There were some tough times for you all that year, moments of vulnerability. Was it difficult having your every move documented?
CG: I wouldn’t say it was that hard actually. Since it’s a documentary, you just have to be yourself and live your normal life. The hardest part was probably the fact that sometimes you don’t understand why the cameras have to be there at this specific scene or time, and you just want them gone. But it’s a part of your story and it’s something that you want the people to know. We put away our own feelings to actually think about what we want people to learn from this experience.

TS: It really felt like the cameras weren’t even there. We had a great camera crew, I love them, and they love us. We definitely created a bond with them; everything just flowed naturally.

BG: There was over 400 hours of footage, and the film is only 83 minutes. There are a lot of different layers to us, and this doc is just one layer.

What was something that didn’t make it in the film that you wish had?
BG: Prom. I also started a talk show for the education channel 77 here in Baltimore, “Teen Talk Speak Up.” I was the host for the entire year, they followed me there, I wrote stories about it for BLYS. It was a huge accomplishment for me.

CG: For me, the documentary shows a lot of strength from our mothers and females in our lives who are there to be our role models. But a lot of us actually do have father figures in our lives, and I just wish my dad were represented more. My stepdad is in it a few times, but I also have a father who is amazing, and very supportive, and we’re very close.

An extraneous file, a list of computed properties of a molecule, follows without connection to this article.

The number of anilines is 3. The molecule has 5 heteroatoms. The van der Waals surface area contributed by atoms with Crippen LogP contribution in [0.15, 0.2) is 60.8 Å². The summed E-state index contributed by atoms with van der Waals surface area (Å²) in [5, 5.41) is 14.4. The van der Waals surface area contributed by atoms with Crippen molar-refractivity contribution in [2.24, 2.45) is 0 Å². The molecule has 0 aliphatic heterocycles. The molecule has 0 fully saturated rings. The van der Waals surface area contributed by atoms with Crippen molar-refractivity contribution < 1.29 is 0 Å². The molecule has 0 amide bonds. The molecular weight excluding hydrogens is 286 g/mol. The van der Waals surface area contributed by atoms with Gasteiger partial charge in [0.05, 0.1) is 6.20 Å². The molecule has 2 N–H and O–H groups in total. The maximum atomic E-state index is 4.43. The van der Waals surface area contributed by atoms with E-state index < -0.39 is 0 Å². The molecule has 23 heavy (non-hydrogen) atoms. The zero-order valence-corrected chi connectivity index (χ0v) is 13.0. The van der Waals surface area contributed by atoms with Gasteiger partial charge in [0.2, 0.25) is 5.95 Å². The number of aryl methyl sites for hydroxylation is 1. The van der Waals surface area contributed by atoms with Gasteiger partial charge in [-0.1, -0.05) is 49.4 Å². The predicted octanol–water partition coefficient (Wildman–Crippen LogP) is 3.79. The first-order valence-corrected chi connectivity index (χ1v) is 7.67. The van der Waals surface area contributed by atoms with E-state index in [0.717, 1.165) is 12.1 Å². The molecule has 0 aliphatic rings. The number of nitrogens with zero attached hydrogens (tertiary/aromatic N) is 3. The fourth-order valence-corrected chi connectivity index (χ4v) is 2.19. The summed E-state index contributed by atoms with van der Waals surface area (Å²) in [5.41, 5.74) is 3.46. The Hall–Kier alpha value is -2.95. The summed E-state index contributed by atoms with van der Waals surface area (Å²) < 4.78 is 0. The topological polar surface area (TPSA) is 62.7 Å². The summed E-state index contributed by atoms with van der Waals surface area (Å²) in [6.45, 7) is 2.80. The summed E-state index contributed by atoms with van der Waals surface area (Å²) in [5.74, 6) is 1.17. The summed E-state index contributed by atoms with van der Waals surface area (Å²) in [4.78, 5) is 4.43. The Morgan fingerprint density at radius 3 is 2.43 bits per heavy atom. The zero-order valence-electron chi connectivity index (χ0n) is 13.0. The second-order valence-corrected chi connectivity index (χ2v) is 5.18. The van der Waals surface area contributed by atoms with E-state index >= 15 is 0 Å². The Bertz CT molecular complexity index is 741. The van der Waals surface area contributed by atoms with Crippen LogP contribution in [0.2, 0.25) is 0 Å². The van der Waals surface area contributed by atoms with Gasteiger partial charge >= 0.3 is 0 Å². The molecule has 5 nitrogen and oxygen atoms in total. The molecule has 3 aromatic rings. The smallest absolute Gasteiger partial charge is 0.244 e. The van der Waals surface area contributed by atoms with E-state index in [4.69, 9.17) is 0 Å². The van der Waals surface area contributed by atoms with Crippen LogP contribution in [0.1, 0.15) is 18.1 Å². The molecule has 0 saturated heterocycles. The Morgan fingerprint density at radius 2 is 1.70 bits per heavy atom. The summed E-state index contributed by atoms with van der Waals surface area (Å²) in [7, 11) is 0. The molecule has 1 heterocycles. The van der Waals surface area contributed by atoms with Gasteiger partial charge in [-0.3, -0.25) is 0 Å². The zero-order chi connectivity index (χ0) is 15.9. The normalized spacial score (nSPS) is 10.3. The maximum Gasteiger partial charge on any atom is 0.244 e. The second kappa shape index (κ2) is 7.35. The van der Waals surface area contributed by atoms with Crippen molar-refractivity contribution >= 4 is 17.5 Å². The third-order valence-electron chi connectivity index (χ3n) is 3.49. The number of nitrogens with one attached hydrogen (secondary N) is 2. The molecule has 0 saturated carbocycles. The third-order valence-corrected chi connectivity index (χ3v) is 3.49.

TS: I would have liked for the scenes that we hang out outside of step to have been shown. We talk about sisterhood in the movie, but it’s not really shown.

The film chronicles your senior year of high school. At the end of the film, you are all off to college, are you still where the film left off?
CG: Well I dropped out of school.

TS: Yea, pretty much.

BG: Yea, me too.

TS: After the documentary, it was like what’s the point.

CG: It’s like we’re famous now, so who cares.

BG: We’re kidding! [Laughs] I worked really hard to get there, why would I drop out?

CG: We’ll all be [college] sophomores in the fall.

The film opens nationwide on August 4. What do you want audiences to take from your story?
CG: We want people to see that we all go through things, but you have to set a goal and focus on what’s important to you. You have to find people who support you to accomplish those goals. Anything is possible.

TS: To take advantage of every opportunity that comes your way. To be a support system to someone, and have your own support system, because some people don’t understand that there are people that want you to be successful. You also have to be able to accept tough love and take the criticism; someone sees potential in you, and wants to help you become a better person.

BG: To be resilient, and to try no matter what the odds are. It’s about what you expect from yourself, that’s something that kept me going—envisioning who I wanted to be. I want people to know that no matter what you go through, there will be a light at the end of that journey. There will be rainbows after that storm; you just have to respect the process and the progress.